- Category: Aircraft
- Published: Wednesday, 29 October 2008 00:00
- Written by Webmaster 1
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Type: Long Range Maritime Patrol.
Number in Service: There are reportedly 10 aircraft in service, but that number has not been confirmed to date. Thus the official figures stand at eight aircraft. Three aircraft arrived at Dabolim, Goa in March 1988, two more examples were flown in April 1988 and the last three were flown between August and October 1988. Inducted for long-range surface surveillance and anti-submarine warfare.
Aircraft Serial Numbers: IN-311
Dimensions (External): Wingspan - 51.1 metres (167 feet).
..............................Length (overall) - 49.5 metres (162 feet).
..............................Height (overall) - 12.12 metres (39 feet).
..............................Propeller Diameter - 5.6 metres (18 feet).
Engine: The Tu-142M has four KKBM Kuznetsov NK-12MV turboprops, with eight-blade contra-rotating reversible-pitch Type AV-60N propellers. Each turboprop is rated at 11,033 kW (14,795 shp). Recently it was announced that the Indian Navy intended to overhaul & modernise the Tu-142M's turboprops at the Motorostroitel aircraft factory in Samara, Russia. The factory also undertakes the major overhaul of around 15 Indian NK-12MV engines, annually. A flight refuelling probe, fitted above the nose, allows for in-flight refuelling. A flush light each side of probe in upper part of nose aids night in-flight refuelling. Flight International reported that India placed an order in 2006 for the modernization of six NK-12 turboprops.
Accommodation: The Tu-142M has a flight crew of four personnel, which includes the Pilot/Commander, Co-Pilot, Flight Engineer and Flight Signaller. A Flight Gunner serves as the tail gunner at the tail turret. Another five personnel operate as navigators/observers. The Observers perform the duties of Weapon System and Sensor officers, while a senior navigator coordinates the entire ASW phase of the mission.
Operational Speed: 500 knots (925 km/h).
Service Ceiling: 45,000 ft. (13,720 metres).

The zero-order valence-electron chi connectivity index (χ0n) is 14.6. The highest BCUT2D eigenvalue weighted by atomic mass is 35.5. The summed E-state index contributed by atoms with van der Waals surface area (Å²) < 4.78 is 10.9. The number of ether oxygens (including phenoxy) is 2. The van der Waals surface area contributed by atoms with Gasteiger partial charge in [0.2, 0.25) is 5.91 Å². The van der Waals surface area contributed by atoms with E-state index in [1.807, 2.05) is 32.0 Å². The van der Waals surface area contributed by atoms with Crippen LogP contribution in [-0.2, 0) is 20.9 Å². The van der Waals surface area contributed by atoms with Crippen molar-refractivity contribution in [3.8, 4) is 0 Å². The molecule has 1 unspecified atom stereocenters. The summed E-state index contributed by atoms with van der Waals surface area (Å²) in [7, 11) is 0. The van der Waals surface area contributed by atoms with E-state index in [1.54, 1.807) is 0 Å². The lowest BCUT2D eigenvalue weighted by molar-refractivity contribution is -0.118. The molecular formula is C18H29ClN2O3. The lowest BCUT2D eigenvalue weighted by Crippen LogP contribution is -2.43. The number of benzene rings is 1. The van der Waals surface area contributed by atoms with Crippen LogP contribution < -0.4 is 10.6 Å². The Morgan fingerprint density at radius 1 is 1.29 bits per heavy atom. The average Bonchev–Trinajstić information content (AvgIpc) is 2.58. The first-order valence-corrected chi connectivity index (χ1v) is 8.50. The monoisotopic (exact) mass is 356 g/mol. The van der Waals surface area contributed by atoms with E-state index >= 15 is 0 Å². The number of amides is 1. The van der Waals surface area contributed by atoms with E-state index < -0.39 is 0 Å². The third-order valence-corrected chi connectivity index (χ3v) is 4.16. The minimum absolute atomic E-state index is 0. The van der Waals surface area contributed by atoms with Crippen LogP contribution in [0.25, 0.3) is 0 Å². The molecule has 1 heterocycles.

Range: 6775 nautical miles (12,550 km).
Sensors: The Tu-142M is fitted with the Korshun-K automatic search & sighting system and MMS-106 Ladoga magnetometer which are intended for detecting low-noise, nuclear-powered submarines. Also installed are the NPK-142M upgraded navigation and piloting system, the Strela-142M on-board communication system, the Nerchinsk hydrological defense system, the Sayany on-board defense system and an automatic encoded radio communication system. The aircraft also has a search & attack radar (NATO: Wet Eye) and numerous active & passive sonobuoys, some of which include RGB-15, RGB-25, RGB-55A and RGB-75 buoys.
Armament: The Tu-142M can carry 12 torpedoes, FAB 250 freefall bombs and depth charges. It has a DK-12 rear gun system with two 23mm AM-23 cannons. In the late 1990s, it was announced that the Sea Eagle AShM would be integrated with the aircraft.
Maximum External Stores Load: 20,000 kg (44,090 lbs).
Self Defence: A media report, dated 05 May 2007, stated that five HOMI Electronic Support Measures (ESM) systems have been fitted on-board and additional systems have been ordered. The system is an indigenous development by the Defence Electronics Research Laboratory (DLRL).
Comments: The Tu-142 is the maritime reconnaissance/strike version of the Tu-95 which served as a Russian nuclear weapons capable bomber and is the fastest and highest flying turboprop aircraft in the world. The aircraft's long range (can fly from Bombay to Johannesburg, South Africa and back without refuelling) combined with its heavy payload of 20,000 lbs. is a valuable asset to the Indian Navy's ASW and MR capability. The aircraft is fondly called the Albatross because of the massive wingspan of the aircraft. Also known as the Sentinel of the Ocean, this aircraft can remain airborne for sixteen hours. Negotiations were reportedly on with Rosoboronexport (Russia's Federal State Unitary Enterprise which is responsible for arms exports to foreign nations) to procure six to eight more Tu-142s from refurbished ex-VVS storage stocks. However with the tragic mid-air crash of a pair of IL-38s in October 2002, the Indian Navy shifted her attention to acquire additional IL-38s to overcome the loss and therefore acquisition of additional Tu-142s seems unlikely. They operate from INS Rajali (East) and INS Hansa (West) for regular, long range patrols into the Bay of Bengal and the Arabian Sea.